Free Article : Separation anxiety

14 Feb 2024 Institute News

The charted track can be a powerful tool, but it is possible to become too attached to it. How do you make sure navigators have all the information they need for a complicated port approach – and that it can be easily monitored and challenged if necessary –without overloading them with detail?

Captain Nick Nash FNI

I recently overheard a pilot commenting that bridge teams on modern cruise ships suffer from ‘separation anxiety’ when the ship is off its charted track (usually a red line on the ECDIS) and thought it was a great quote!

Royal Princess enjoyed a successful season in Alaska this summer due to the highly professional SE and SW Alaska pilots who worked well with our bridge teams – as part of the team, rather than as an addition. It was one of their younger pilots who came up with the term ‘separation anxiety’ after acknowledging yet another call out from the co-navigator that the ship was off track – a clear case of acknowledgement fatigue! 

The pilot was correct. Too many call outs become distractions and can lead to complacency in responding, therefore missing a real threat or danger. We discussed this issue at our next navigational team meeting – hence this paper. How do we remove this separation anxiety and avoid unnecessary call outs, but still ensure that the ship is in safe water, and that heading and speeds are acceptable to the team?

The excellent paper by Antonio Di Lieto and Hans Hederstrom ‘Sharing mental models in confined waters’ (Seaways, June 2018) goes a long way to help solve this issue. Since the paper appeared, CSMART, Carnival’s training facility in Almere, The Netherlands, has been teaching the use of safety corridors and ‘ranges’ for headings and speeds. However, this information is difficult to put onto the Electronic Navigational Chart (ENC). Unless it is displayed adjacent to the ENC, it is not easy for the co-navigator to use the Probe, Alert, Challenge, Emergency (PACE) model recommended in the article if they believe the navigator is out of range on a heading or speed.

Following on from these issues and our team discussions about ‘separation anxiety’, I have been looking at how best to put Di Lieto and Hederstrom’s ideas into a practical form which works as an envelope around our charted track line – the ‘red line’ on ECDIS. The key to a safe arrival is correct use of the ENC and ECDIS equipment – in our case, as instrument navigators backed up by visual clues, good BRM and a sensible realistic plan with a pilot who has expert up-to-date local knowledge. In my previous paper ‘The Marine Approach Chart’ (Seaways, November 2017) I tried to emulate the Jeppesen airport approach chart to support this approach. However, after using it for a while I have found this to be too compact and too small for realistic use as a tool for the navigation team. These chartlets were fine for briefing and discussion before the event, but little use on the approach to the harbour and docking. Ships face a few more obstacles than aircraft, which take off and land in a ‘clean’ air envelope that encompasses the aircraft. We do not have that luxury and our approach to a berth is littered with rocks, shoals,recreational craft, fishing vessels and other large ships.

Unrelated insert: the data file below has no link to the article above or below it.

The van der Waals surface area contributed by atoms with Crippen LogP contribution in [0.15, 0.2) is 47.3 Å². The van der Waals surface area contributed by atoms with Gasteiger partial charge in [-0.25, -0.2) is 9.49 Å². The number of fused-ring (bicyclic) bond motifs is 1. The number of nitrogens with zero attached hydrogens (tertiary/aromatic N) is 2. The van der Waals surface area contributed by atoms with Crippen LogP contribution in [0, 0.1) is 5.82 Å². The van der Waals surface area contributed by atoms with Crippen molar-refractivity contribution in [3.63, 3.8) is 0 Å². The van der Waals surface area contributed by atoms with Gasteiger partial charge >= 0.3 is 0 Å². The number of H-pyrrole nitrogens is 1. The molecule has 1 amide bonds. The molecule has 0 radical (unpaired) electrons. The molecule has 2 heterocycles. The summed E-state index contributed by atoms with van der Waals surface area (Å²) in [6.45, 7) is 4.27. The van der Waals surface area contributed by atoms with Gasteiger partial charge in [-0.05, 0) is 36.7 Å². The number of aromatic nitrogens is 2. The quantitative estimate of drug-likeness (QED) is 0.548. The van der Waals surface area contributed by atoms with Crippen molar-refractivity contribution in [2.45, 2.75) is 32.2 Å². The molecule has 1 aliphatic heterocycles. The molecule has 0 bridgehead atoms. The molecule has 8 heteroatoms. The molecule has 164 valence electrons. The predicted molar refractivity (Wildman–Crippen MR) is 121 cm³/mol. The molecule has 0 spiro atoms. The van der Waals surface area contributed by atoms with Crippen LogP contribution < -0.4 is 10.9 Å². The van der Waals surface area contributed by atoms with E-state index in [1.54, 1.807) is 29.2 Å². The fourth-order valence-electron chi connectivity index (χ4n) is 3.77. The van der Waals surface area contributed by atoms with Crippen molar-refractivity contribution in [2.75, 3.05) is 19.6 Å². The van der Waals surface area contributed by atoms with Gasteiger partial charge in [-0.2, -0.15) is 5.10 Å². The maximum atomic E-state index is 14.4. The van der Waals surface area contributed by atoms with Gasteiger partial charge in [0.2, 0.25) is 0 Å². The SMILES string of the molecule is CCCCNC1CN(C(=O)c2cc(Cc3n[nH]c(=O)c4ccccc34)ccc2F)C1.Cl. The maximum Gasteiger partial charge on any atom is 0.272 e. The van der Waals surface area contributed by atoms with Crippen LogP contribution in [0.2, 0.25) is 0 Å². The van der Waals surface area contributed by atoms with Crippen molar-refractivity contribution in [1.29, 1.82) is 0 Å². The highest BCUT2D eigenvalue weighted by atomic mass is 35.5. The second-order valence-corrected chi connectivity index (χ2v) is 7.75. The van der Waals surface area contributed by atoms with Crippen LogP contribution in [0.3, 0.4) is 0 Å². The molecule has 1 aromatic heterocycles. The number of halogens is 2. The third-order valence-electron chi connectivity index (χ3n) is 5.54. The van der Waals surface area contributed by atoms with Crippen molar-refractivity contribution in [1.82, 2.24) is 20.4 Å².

I have been looking for a different way to present useful information to the navigation team to ensure the ship remained within a planned safety envelope. Ideally, this would be used first as an effective briefing method, andthen in real time alongside the Electronic Navigational Chart (ENC) to assist the navigation team, rather than just being a ‘death by Power Point’ presentation.In response to this need, I have developed an Approach Table (see opposite) displaying relevant information, along with acceptable track and speed ranges, which can be displayed adjacent to the navigator/co-navigator, possibly on a laptop or tablet.

Using the approach table
This Approach Table will be the key for P.A.C.E. It should be displayed up front between the navigator 
and co-navigator, adjacent to the ENC. It would help the team if the Operations Director (Captain) also has this displayed close to their work station, giving an important overview. The best way to display the table is to have it incorporated into a PowerPoint presentation of arrival information (see overleaf). A recent arrival into Ketchikan,Alaska is a good example of how this table can be used: